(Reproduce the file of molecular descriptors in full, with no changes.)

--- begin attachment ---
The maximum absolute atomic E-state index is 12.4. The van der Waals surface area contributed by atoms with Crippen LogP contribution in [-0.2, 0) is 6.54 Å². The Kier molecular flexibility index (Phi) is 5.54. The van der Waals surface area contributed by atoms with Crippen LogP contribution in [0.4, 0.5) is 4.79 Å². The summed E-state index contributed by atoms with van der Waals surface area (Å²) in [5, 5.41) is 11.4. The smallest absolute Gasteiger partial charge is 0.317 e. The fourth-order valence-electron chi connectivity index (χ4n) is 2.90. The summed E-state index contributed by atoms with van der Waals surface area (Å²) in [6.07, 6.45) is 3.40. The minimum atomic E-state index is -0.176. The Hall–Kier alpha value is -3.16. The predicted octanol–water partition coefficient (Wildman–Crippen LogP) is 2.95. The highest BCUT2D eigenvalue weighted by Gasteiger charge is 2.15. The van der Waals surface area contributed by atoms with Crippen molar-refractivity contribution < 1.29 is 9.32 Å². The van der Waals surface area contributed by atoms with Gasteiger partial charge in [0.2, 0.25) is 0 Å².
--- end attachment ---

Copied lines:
The maximum absolute atomic E-state index is 12.4. The van der Waals surface area contributed by atoms with Crippen LogP contribution in [-0.2, 0) is 6.54 Å². The Kier molecular flexibility index (Phi) is 5.54. The van der Waals surface area contributed by atoms with Crippen LogP contribution in [0.4, 0.5) is 4.79 Å². The summed E-state index contributed by atoms with van der Waals surface area (Å²) in [5, 5.41) is 11.4. The smallest absolute Gasteiger partial charge is 0.317 e. The fourth-order valence-electron chi connectivity index (χ4n) is 2.90. The summed E-state index contributed by atoms with van der Waals surface area (Å²) in [6.07, 6.45) is 3.40. The minimum atomic E-state index is -0.176. The Hall–Kier alpha value is -3.16. The predicted octanol–water partition coefficient (Wildman–Crippen LogP) is 2.95. The highest BCUT2D eigenvalue weighted by Gasteiger charge is 2.15. The van der Waals surface area contributed by atoms with Crippen molar-refractivity contribution < 1.29 is 9.32 Å². The van der Waals surface area contributed by atoms with Gasteiger partial charge in [0.2, 0.25) is 0 Å².